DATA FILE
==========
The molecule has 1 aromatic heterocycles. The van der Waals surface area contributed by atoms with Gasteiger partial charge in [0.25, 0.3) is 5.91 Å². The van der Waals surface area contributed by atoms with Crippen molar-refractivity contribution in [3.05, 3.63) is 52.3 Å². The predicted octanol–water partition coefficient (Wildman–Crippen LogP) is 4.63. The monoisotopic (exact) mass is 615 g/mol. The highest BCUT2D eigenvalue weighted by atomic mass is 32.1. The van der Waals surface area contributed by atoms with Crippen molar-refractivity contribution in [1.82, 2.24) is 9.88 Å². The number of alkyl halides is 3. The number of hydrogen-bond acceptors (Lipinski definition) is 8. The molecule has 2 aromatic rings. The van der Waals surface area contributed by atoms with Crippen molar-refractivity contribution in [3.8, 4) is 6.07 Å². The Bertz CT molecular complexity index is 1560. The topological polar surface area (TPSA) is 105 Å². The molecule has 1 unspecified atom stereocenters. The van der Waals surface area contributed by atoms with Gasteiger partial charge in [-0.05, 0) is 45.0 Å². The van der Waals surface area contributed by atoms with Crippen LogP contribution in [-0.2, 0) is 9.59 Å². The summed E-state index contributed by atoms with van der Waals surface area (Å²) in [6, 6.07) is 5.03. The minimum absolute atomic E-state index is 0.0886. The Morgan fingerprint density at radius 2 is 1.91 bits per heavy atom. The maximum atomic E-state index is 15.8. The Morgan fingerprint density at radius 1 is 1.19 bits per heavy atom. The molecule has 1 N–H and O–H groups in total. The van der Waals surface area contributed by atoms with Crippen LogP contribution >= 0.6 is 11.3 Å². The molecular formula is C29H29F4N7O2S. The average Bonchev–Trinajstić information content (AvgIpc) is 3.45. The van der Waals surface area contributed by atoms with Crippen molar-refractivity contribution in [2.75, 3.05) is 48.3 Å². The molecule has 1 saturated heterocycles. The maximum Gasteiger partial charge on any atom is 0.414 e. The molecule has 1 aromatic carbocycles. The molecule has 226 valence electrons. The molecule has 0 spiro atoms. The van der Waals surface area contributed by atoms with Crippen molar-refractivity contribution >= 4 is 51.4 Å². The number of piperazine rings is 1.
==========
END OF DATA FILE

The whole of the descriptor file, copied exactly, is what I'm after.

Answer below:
The molecule has 1 aromatic heterocycles. The van der Waals surface area contributed by atoms with Gasteiger partial charge in [0.25, 0.3) is 5.91 Å². The van der Waals surface area contributed by atoms with Crippen molar-refractivity contribution in [3.05, 3.63) is 52.3 Å². The predicted octanol–water partition coefficient (Wildman–Crippen LogP) is 4.63. The monoisotopic (exact) mass is 615 g/mol. The highest BCUT2D eigenvalue weighted by atomic mass is 32.1. The van der Waals surface area contributed by atoms with Crippen molar-refractivity contribution in [1.82, 2.24) is 9.88 Å². The number of alkyl halides is 3. The number of hydrogen-bond acceptors (Lipinski definition) is 8. The molecule has 2 aromatic rings. The van der Waals surface area contributed by atoms with Crippen molar-refractivity contribution in [3.8, 4) is 6.07 Å². The Bertz CT molecular complexity index is 1560. The topological polar surface area (TPSA) is 105 Å². The molecule has 1 unspecified atom stereocenters. The van der Waals surface area contributed by atoms with Gasteiger partial charge in [-0.05, 0) is 45.0 Å². The van der Waals surface area contributed by atoms with Crippen LogP contribution in [-0.2, 0) is 9.59 Å². The summed E-state index contributed by atoms with van der Waals surface area (Å²) in [6, 6.07) is 5.03. The minimum absolute atomic E-state index is 0.0886. The Morgan fingerprint density at radius 2 is 1.91 bits per heavy atom. The maximum atomic E-state index is 15.8. The Morgan fingerprint density at radius 1 is 1.19 bits per heavy atom. The molecule has 1 N–H and O–H groups in total. The van der Waals surface area contributed by atoms with Crippen LogP contribution >= 0.6 is 11.3 Å². The molecular formula is C29H29F4N7O2S. The average Bonchev–Trinajstić information content (AvgIpc) is 3.45. The van der Waals surface area contributed by atoms with Crippen molar-refractivity contribution in [2.75, 3.05) is 48.3 Å². The molecule has 1 saturated heterocycles. The maximum Gasteiger partial charge on any atom is 0.414 e. The molecule has 1 aromatic carbocycles. The molecule has 226 valence electrons. The molecule has 0 spiro atoms. The van der Waals surface area contributed by atoms with Crippen molar-refractivity contribution >= 4 is 51.4 Å². The number of piperazine rings is 1.